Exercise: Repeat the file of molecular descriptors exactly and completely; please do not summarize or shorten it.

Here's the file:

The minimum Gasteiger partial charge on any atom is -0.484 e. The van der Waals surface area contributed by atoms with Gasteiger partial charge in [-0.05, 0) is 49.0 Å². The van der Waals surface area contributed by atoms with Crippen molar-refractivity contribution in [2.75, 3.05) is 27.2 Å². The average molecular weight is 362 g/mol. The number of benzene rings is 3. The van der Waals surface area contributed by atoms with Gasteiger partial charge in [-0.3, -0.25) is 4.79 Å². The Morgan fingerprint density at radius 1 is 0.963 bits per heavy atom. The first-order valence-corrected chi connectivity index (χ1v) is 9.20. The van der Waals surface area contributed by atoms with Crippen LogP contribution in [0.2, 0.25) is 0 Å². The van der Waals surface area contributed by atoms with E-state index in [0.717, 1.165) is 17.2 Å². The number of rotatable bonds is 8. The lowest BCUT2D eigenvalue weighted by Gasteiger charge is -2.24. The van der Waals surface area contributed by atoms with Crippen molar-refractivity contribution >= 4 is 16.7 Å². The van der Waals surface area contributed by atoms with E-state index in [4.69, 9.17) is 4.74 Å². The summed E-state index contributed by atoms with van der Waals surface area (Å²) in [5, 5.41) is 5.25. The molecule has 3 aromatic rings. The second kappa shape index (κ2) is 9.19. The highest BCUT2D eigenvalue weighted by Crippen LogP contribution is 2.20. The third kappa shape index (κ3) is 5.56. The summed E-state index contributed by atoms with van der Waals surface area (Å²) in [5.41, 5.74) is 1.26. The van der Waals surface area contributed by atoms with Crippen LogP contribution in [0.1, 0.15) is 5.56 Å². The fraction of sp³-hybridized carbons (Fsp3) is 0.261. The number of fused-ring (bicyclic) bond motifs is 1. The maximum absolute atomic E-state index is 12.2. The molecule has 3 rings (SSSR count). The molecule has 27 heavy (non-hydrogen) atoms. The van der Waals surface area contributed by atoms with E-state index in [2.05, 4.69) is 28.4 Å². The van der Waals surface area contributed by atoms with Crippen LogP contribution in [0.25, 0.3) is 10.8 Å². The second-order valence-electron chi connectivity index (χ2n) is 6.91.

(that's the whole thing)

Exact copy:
The minimum Gasteiger partial charge on any atom is -0.484 e. The van der Waals surface area contributed by atoms with Gasteiger partial charge in [-0.05, 0) is 49.0 Å². The van der Waals surface area contributed by atoms with Crippen molar-refractivity contribution in [2.75, 3.05) is 27.2 Å². The average molecular weight is 362 g/mol. The number of benzene rings is 3. The van der Waals surface area contributed by atoms with Gasteiger partial charge in [-0.3, -0.25) is 4.79 Å². The Morgan fingerprint density at radius 1 is 0.963 bits per heavy atom. The first-order valence-corrected chi connectivity index (χ1v) is 9.20. The van der Waals surface area contributed by atoms with Crippen LogP contribution in [0.2, 0.25) is 0 Å². The van der Waals surface area contributed by atoms with E-state index in [0.717, 1.165) is 17.2 Å². The number of rotatable bonds is 8. The lowest BCUT2D eigenvalue weighted by Gasteiger charge is -2.24. The van der Waals surface area contributed by atoms with Crippen molar-refractivity contribution >= 4 is 16.7 Å². The van der Waals surface area contributed by atoms with E-state index in [4.69, 9.17) is 4.74 Å². The summed E-state index contributed by atoms with van der Waals surface area (Å²) in [5, 5.41) is 5.25. The molecule has 3 aromatic rings. The second kappa shape index (κ2) is 9.19. The highest BCUT2D eigenvalue weighted by Crippen LogP contribution is 2.20. The third kappa shape index (κ3) is 5.56. The summed E-state index contributed by atoms with van der Waals surface area (Å²) in [5.41, 5.74) is 1.26. The van der Waals surface area contributed by atoms with Crippen LogP contribution in [0.1, 0.15) is 5.56 Å². The fraction of sp³-hybridized carbons (Fsp3) is 0.261. The number of fused-ring (bicyclic) bond motifs is 1. The maximum absolute atomic E-state index is 12.2. The molecule has 3 rings (SSSR count). The molecule has 27 heavy (non-hydrogen) atoms. The van der Waals surface area contributed by atoms with E-state index in [2.05, 4.69) is 28.4 Å². The van der Waals surface area contributed by atoms with Crippen LogP contribution in [0.25, 0.3) is 10.8 Å². The second-order valence-electron chi connectivity index (χ2n) is 6.91.